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Why Thieves Are Stealing Childhood Cancer Victims' Identities

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LIAM REILLY
Maria Reilly

After their 4-year-old daughter lost her valiant, 33-month fight to brain cancer, the Agins were overwhelmed with grief and medical bills. The mourning parents decided to file for a tax extension to get their paperwork in order.

But, within 24 hours of filing in October, the Agins' return was rejected. Someone had already fraudulently claimed their daughter, Alexis.

"We were left to prove that our deceased daughter is, in fact, our daughter," Jonathan Agin told the Huffington Post.

The Agins are just one of a cluster of families who say their child's Social Security number was stolen soon after passing away. After someone dies, the Social Security Administration publishes the deceased's Social Security number, along with additional information that it's not required to reveal, in its "Death Master File." Genealogy websites, and other subscribers, can purchase the list from the Department of Commerce, and publish it online.

Thieves can use such resources to nab Social Security numbers, and tend to look for babies' and children's numbers in particular.

"They're an attractive target," Director of Consumer Protection Susan Grant said of children in general. "They don't already have credit problems. They don't even have a credit report. They're kind of like a blank slate."

However, kids suffering from fatal diseases, like Alexis did, are perhaps the most vulnerable to such fraud. The little girl who loved to color and travel when she wasn't getting experimental treatments, ultimately succumbed to diffuse intrinsic pontine glioma. That brain cancer affects about 300 kids per year and has a median survival rate of just 11 months, according to UpToDate.com.

"Considering the number of kids who pass away each year from DIPG and the number of families who have contacted us," Agin said, "I do think that the community is being targeted."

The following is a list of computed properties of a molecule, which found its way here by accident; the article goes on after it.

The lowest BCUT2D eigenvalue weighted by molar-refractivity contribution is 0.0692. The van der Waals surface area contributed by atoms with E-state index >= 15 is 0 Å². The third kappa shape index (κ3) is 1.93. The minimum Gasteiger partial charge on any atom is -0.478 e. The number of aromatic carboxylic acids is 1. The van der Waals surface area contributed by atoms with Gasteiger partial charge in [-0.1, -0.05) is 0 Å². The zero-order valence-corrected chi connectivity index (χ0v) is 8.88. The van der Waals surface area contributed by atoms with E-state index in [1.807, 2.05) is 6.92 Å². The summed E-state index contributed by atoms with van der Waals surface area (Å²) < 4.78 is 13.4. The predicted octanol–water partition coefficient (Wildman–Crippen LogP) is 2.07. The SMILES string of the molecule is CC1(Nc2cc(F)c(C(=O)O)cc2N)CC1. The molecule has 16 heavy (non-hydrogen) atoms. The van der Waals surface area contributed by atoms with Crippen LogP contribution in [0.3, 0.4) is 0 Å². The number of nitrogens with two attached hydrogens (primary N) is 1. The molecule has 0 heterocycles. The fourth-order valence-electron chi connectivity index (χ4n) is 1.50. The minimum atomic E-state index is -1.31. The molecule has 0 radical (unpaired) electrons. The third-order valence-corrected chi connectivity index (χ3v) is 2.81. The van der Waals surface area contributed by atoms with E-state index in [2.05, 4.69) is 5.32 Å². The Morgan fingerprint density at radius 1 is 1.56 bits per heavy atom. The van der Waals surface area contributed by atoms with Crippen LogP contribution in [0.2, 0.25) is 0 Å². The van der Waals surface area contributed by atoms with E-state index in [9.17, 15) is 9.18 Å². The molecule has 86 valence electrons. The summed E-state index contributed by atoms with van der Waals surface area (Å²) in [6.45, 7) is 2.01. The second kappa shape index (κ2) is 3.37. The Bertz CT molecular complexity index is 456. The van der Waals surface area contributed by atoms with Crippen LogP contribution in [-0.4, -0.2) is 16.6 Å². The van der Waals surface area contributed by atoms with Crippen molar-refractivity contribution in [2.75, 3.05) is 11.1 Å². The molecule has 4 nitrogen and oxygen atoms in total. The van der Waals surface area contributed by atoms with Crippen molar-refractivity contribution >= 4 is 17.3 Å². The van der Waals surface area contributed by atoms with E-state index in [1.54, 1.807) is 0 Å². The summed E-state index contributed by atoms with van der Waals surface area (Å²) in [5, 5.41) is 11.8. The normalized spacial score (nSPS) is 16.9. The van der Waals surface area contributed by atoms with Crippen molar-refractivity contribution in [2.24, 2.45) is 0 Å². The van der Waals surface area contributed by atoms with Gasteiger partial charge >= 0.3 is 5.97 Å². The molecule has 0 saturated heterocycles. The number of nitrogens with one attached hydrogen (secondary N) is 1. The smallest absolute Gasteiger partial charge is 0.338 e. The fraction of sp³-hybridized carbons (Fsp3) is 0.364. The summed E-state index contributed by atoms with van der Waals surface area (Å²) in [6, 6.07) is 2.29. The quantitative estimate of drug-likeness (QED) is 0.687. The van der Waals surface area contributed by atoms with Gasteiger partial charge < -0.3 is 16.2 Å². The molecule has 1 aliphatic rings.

After sending out a message on various social networking sites, Agin heard from 11 other parents whose children also died from the same disease and had their identities stolen.

While the Federal Trade Commission doesn't keep track of specific demographics affected by fraud, it found that identity theft totaled over $50 billion in 2002.

Part of the reason why recently deceased children are vulnerable to identity theft, though, is that there is minimal legwork involved in pulling off the crime.

Parents of ill children often share their stories online in order to raise awareness and find supportive outlets, making it simple for fraudsters to identify potential victims. If the kids pass away, the thieves need to only spend a few minutes on the Social Security Administration's Death Master File before filling out an entire tax form.

"It has created, in many respects, the perfect crime," said Sen. Bill Nelson (D-Fla.) of the Death Master File in September congressional hearings.

Nelson introduced legislation in September that would restrict public access to Social Security numbers and would require the administration to wait at least two years before publishing them.

But, the Social Security Administration doesn't necessarily need legislation to restrict what it puts forth.

A 1980 lawsuit ruled that the administration had to publish Social Security numbers after someone dies, but the administration has also expanded the amount of information it offers to include date of birth and last known residential state and zip code.

"According to the Social Security Administration, the additional information became part of the Death Master File based on requests from subscribers," The Office of the Inspector General concluded in a 2008 audit report. "However, we could not confirm this because the Social Security Administration did not maintain any supporting documentation."

Where the administration does need new legislation is on toughening up its prosecuting policies, according to victims and activists.

When Maria Reilly found out that her 7-year-old son's identity had been stolen after he died from brain cancer, she was devastated, yet determined to get answers.

However, the Internal Revenue Service wouldn't offer her any details about the case.

"Of course we wanted to know who did this. How did this happen?" Reilly asked. "They had to protect the privacy of whoever did this, which is ironic."

Nelson's legislation would classify the act of using another's Social Security or Taxpayer Identification numbers to file a false federal tax return as a felony, punishable by five years in prison and a fine of at least $25,000.

At this point, experts say, it's unlikely that the IRS is even going after thieves that are involved in such small-scale crimes because the agency is so strapped for resources.

But for the parents who have to watch someone profit off of their dead children, there's no excuse not to prosecute to the full extent.

"When you watch your child fight to live and then someone just so casually decides to use their identity for something so selfish, it's a lot to swallow," Reilly said. "I think we would all like to know how it goes forward after it's been discovered."

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